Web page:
Trip to Uganda
On June 15, 2010, I returned from my 8th dental humanitarian outreach trip to Uganda. We had a small but enthusiastic team of two dentists (myself and Dr. Carla Yamashiro), and two volunteer dental assistants (Faria Shinn and Abdul Jim). We also were able to get some help from a local Ugandan dentist, Dr. Matthew Rubona.
We set up two clinic sites using portable dental equipment. One in the city of Kampala, and one on Koome Island in the middle of Lake Victoria. In 6 days of operation we treated about 200 patients doing extractions and fillings and some full mouth scaling.
In addition, we worked in 3 separate schools distributing toothbrushes and giving detailed oral hygiene instruction to about 700 children 1st grade through high school.
We met with the Dean and faculty of the Makerere University Dental School and initiated a faculty and student exchange program between them and the University of Washington in Seattle.
It took several days to travel over 750 miles cross-county by car and by boat to access the areas we worked in plus several more days for negotiation meetings, equipment maintenance and shipping and two days of well-deserved relaxation.
Over the last several years our volunteer teams have ranged from 3 to 14 people. We travel in private busses or cars with a professional driver and guide/interpreter.
Along the way we always build in a special tourist treat for the volunteers. This year we stayed at the spectacular Mweya Lodge in Queen Elizabeth Park where we went on a “game drive” and a boat excursion so see and photograph wildlife in their native habitat.
The highlight for me was driving off road around a huge boulder and unexpectedly coming face-to-face with a mother lion and her two cubs. Suddenly we were only about 10 feet apart, which made for a huge surprise for all of us, some wonderful photos, and a quick exit
There is always so much fulfillment and knowledge received from these trips. The appreciative patients, the cultural experience, and the adventure make every experience unique and thrilling!
Travel in Uganda is usually accomplished by motorized vehicle and is always arduous, adventurous and unpredictable. A cross-country trip of 250 miles may take anywhere from 6-12 hours!
Along the way there will be 10,001 hazards to avoid. The roads are peppered with huge potholes, speed bumps, washouts and mud bogs. Herds of cattle and goats parade down the road accompanied by bicycles heavily laden with fruit and produce.
Train local people to take responsibility for preventive education and care.
Establish self-sustaining, community enterprises that mutually benefit health and well-being.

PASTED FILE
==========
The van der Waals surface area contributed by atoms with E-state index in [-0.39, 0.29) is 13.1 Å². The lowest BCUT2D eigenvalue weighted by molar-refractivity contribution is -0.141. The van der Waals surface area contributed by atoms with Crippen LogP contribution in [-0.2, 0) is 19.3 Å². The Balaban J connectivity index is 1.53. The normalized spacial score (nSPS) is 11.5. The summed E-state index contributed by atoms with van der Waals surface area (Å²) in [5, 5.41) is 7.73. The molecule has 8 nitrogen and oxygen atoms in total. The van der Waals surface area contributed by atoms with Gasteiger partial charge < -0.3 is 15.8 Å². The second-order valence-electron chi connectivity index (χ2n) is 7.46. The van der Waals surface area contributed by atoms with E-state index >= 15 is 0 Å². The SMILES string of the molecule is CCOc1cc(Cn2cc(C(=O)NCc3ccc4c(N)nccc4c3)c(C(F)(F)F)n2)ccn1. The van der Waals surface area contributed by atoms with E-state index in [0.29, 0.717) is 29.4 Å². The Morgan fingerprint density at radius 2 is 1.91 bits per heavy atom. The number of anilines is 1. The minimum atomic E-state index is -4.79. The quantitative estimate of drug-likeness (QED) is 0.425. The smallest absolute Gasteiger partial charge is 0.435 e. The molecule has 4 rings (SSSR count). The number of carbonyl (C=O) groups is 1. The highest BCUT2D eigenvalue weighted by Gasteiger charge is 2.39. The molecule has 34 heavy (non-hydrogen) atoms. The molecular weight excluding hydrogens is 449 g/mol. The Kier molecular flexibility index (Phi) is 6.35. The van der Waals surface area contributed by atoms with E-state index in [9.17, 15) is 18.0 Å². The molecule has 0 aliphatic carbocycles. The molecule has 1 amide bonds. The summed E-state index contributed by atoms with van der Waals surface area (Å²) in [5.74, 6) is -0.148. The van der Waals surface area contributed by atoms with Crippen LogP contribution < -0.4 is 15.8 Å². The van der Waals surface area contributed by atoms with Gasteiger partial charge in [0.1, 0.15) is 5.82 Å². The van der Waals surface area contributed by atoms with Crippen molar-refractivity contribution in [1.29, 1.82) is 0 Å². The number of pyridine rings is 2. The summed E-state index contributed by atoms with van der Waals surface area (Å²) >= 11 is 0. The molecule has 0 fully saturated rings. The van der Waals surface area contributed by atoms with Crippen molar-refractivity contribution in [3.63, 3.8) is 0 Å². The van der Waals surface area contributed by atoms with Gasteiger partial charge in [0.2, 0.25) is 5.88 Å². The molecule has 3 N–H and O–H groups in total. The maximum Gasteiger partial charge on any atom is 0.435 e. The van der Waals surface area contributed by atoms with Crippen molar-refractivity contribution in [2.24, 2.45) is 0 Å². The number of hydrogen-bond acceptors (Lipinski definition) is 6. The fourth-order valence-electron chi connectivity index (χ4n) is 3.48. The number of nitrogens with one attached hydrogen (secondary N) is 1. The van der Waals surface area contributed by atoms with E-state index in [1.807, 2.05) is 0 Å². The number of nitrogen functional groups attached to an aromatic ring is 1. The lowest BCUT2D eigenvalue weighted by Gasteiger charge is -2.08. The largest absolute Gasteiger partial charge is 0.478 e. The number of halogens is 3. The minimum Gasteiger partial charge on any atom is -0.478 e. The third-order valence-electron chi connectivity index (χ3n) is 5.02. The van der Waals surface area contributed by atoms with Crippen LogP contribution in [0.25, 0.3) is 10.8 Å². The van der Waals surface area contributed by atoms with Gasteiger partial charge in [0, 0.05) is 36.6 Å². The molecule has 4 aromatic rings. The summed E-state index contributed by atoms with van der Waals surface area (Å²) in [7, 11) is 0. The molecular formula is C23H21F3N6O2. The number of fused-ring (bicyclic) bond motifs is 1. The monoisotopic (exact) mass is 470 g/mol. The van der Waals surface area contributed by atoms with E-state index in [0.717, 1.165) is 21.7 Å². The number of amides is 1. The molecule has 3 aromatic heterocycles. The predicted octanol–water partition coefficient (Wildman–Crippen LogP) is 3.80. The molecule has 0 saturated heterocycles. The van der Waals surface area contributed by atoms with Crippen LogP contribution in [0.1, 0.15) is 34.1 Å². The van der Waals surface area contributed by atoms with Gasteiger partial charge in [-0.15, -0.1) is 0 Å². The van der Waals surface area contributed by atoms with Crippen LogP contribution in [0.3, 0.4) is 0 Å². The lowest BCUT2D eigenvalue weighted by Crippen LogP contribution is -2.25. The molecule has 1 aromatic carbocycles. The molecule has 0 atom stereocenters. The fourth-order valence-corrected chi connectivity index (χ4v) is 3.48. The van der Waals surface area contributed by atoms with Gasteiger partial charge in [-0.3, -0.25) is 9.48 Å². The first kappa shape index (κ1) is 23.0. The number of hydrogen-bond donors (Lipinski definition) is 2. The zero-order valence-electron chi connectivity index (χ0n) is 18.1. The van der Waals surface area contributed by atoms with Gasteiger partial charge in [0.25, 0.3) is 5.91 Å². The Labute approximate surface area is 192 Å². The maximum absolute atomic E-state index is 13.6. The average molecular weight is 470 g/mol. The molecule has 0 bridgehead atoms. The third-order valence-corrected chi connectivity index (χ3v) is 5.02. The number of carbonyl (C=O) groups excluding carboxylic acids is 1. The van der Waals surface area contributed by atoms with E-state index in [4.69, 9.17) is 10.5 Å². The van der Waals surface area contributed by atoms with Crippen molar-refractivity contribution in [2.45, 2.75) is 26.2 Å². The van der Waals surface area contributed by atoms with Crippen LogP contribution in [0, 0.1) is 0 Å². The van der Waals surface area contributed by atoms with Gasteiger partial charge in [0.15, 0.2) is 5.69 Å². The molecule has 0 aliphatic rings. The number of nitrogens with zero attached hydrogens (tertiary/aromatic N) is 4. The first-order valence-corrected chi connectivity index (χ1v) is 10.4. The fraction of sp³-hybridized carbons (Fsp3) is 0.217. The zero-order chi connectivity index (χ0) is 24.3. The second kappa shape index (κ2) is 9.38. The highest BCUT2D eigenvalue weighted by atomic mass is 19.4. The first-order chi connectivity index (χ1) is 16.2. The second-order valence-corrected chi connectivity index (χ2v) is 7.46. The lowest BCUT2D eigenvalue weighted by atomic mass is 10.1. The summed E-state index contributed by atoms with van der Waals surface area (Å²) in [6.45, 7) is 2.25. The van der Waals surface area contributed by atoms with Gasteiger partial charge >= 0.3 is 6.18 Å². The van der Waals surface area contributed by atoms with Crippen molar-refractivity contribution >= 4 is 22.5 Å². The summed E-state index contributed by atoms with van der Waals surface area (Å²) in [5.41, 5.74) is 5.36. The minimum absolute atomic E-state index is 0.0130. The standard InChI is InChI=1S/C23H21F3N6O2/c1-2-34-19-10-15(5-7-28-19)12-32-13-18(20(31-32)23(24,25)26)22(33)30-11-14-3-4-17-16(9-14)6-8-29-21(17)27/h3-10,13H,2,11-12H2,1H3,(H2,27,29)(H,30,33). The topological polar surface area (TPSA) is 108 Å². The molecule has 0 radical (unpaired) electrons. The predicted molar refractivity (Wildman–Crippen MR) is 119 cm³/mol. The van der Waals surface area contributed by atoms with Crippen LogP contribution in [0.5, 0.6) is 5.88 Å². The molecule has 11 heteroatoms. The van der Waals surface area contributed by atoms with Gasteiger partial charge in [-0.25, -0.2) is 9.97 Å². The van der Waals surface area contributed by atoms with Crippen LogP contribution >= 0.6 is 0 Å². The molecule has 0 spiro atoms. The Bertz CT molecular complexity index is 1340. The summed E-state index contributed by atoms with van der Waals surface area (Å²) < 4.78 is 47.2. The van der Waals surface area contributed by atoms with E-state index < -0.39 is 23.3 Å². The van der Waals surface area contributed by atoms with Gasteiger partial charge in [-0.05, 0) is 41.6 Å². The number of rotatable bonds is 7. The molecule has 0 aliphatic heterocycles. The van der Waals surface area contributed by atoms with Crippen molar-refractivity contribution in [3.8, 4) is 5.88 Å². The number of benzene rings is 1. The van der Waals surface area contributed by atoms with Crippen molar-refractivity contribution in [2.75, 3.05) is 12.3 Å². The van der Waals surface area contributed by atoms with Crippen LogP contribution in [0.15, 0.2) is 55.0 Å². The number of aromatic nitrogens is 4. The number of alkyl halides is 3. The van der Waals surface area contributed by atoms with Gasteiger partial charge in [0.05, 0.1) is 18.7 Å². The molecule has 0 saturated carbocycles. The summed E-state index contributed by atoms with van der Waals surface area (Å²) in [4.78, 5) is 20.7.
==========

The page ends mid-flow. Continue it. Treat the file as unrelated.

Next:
Share the virtues and values of other cultures with each other in order to enrich all of our lives.
Develop bridges of love and understanding between us and all peoples so that we become a planet of friendly neighbors instead of fearful strangers.
of pedestrians and groups of school children throng the borders of
every village, and motorcycles carrying 3-5 passengers weave through
the gaps in the crowds like a slalom course.
At any moment you may suddenly encounter an overturned truck, or a speeding bus coming around the corner in your lane, or a wild animal darting out of the bushes in front of you, or a concealed police speed trap on an open stretch of road where you are trying to make up some time.
If this doesn’t slow you down, the inevitable mechanical breakdown of your vehicle will. Flat tires, broken axles, and overheated radiators are part of the trip.
And just when you think you’re almost there, a rogue elephant decides to use the highway for his feeding ground. So you just wait and watch until he wanders off because your car would be an annoyance that he would easily flip over with one heave of his tusk.
I’ve logged thousands of miles of driving in Uganda and to be successful one must be patient, have a go-with-the-flow attitude, and not be tied to a strict time schedule.
The most relaxing and efficient way to travel is to hire your own driver who is familiar with the roads and points of interest along the way. Then sit back the let the adventure unfold.
Uganda is a fairly small country of 26 million people in East Africa bordered by Kenya, Sudan, Congo, Rwanda, and Tanzania. It sits right on the Equator at about 3,650 feet above sea level, which makes for a warm but comfortable climate. Lake Victoria (the 2nd largest lake in the world) sits on the SE corner. Uganda has the glacier covered Rwenzori Mountains, the Nile river, Murchison Falls (one of the 8 wonders of the world), the Impenetrable Forest (one of the densest rain-forest jungles in the world), it is one of only two countries in the world where Forest Gorillas live, it contains vast expanses of savanna in the Rift Valley where hundreds of species of African wildlife abound, and the African continent’s friendliest people.
I have lived in Uganda for almost a year at a time and spent 8 additional months leading dental volunteer teams to various parts of the country. Most people who go there return again and again because there is something special and magical about the spirit of the people and the environment that captures you. I hope that you will be one of those lucky volunteers.